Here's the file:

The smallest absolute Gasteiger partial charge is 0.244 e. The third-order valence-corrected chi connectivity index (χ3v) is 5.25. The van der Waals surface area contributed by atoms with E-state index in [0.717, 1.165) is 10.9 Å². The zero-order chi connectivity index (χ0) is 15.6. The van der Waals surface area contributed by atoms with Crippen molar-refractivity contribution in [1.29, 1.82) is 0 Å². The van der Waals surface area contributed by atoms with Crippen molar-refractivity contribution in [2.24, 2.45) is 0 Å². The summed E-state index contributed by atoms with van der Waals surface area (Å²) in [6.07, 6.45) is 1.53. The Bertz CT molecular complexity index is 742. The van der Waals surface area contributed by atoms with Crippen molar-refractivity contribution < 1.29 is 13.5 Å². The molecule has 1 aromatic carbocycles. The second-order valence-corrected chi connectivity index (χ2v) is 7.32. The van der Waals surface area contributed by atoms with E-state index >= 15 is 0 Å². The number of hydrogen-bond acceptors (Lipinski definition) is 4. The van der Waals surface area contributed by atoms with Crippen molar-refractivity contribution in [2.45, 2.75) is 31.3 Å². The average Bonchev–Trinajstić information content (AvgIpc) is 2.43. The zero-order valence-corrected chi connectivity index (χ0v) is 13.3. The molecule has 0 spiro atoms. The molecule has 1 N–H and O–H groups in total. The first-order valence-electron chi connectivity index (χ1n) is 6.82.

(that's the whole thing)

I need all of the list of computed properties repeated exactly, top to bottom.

The smallest absolute Gasteiger partial charge is 0.244 e. The third-order valence-corrected chi connectivity index (χ3v) is 5.25. The van der Waals surface area contributed by atoms with E-state index in [0.717, 1.165) is 10.9 Å². The zero-order chi connectivity index (χ0) is 15.6. The van der Waals surface area contributed by atoms with Crippen molar-refractivity contribution in [1.29, 1.82) is 0 Å². The van der Waals surface area contributed by atoms with Crippen molar-refractivity contribution in [2.24, 2.45) is 0 Å². The summed E-state index contributed by atoms with van der Waals surface area (Å²) in [6.07, 6.45) is 1.53. The Bertz CT molecular complexity index is 742. The van der Waals surface area contributed by atoms with Crippen molar-refractivity contribution < 1.29 is 13.5 Å². The molecule has 1 aromatic carbocycles. The second-order valence-corrected chi connectivity index (χ2v) is 7.32. The van der Waals surface area contributed by atoms with E-state index >= 15 is 0 Å². The number of hydrogen-bond acceptors (Lipinski definition) is 4. The van der Waals surface area contributed by atoms with Crippen molar-refractivity contribution in [2.45, 2.75) is 31.3 Å². The average Bonchev–Trinajstić information content (AvgIpc) is 2.43. The zero-order valence-corrected chi connectivity index (χ0v) is 13.3. The molecule has 0 spiro atoms. The molecule has 1 N–H and O–H groups in total. The first-order valence-electron chi connectivity index (χ1n) is 6.82.